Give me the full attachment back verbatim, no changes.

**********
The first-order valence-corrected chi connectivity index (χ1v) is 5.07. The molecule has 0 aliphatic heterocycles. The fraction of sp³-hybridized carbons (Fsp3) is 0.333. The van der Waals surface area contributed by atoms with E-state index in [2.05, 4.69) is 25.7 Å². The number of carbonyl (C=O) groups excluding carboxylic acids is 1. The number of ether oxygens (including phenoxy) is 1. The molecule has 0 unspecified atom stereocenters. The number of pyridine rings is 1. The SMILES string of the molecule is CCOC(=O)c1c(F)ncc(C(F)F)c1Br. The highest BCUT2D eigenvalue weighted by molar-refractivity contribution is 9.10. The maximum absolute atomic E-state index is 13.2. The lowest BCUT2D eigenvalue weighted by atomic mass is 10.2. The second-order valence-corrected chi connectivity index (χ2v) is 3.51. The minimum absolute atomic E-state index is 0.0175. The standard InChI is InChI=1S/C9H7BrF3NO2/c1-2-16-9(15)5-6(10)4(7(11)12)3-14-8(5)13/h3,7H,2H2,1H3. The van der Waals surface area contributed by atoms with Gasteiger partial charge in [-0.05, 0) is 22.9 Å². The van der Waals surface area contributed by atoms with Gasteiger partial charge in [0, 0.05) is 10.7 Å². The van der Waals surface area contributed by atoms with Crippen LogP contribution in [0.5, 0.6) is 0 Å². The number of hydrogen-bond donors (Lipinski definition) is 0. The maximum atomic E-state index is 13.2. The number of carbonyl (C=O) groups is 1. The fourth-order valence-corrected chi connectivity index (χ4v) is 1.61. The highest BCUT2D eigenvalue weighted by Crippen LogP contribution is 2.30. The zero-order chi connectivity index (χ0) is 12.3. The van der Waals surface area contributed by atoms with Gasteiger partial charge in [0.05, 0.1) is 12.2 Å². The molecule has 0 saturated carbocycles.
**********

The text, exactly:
The first-order valence-corrected chi connectivity index (χ1v) is 5.07. The molecule has 0 aliphatic heterocycles. The fraction of sp³-hybridized carbons (Fsp3) is 0.333. The van der Waals surface area contributed by atoms with E-state index in [2.05, 4.69) is 25.7 Å². The number of carbonyl (C=O) groups excluding carboxylic acids is 1. The number of ether oxygens (including phenoxy) is 1. The molecule has 0 unspecified atom stereocenters. The number of pyridine rings is 1. The SMILES string of the molecule is CCOC(=O)c1c(F)ncc(C(F)F)c1Br. The highest BCUT2D eigenvalue weighted by molar-refractivity contribution is 9.10. The maximum absolute atomic E-state index is 13.2. The lowest BCUT2D eigenvalue weighted by atomic mass is 10.2. The second-order valence-corrected chi connectivity index (χ2v) is 3.51. The minimum absolute atomic E-state index is 0.0175. The standard InChI is InChI=1S/C9H7BrF3NO2/c1-2-16-9(15)5-6(10)4(7(11)12)3-14-8(5)13/h3,7H,2H2,1H3. The van der Waals surface area contributed by atoms with Gasteiger partial charge in [-0.05, 0) is 22.9 Å². The van der Waals surface area contributed by atoms with Gasteiger partial charge in [0, 0.05) is 10.7 Å². The van der Waals surface area contributed by atoms with Crippen LogP contribution in [0.5, 0.6) is 0 Å². The number of hydrogen-bond donors (Lipinski definition) is 0. The maximum atomic E-state index is 13.2. The number of carbonyl (C=O) groups is 1. The fourth-order valence-corrected chi connectivity index (χ4v) is 1.61. The highest BCUT2D eigenvalue weighted by Crippen LogP contribution is 2.30. The zero-order chi connectivity index (χ0) is 12.3. The van der Waals surface area contributed by atoms with Gasteiger partial charge in [0.05, 0.1) is 12.2 Å². The molecule has 0 saturated carbocycles.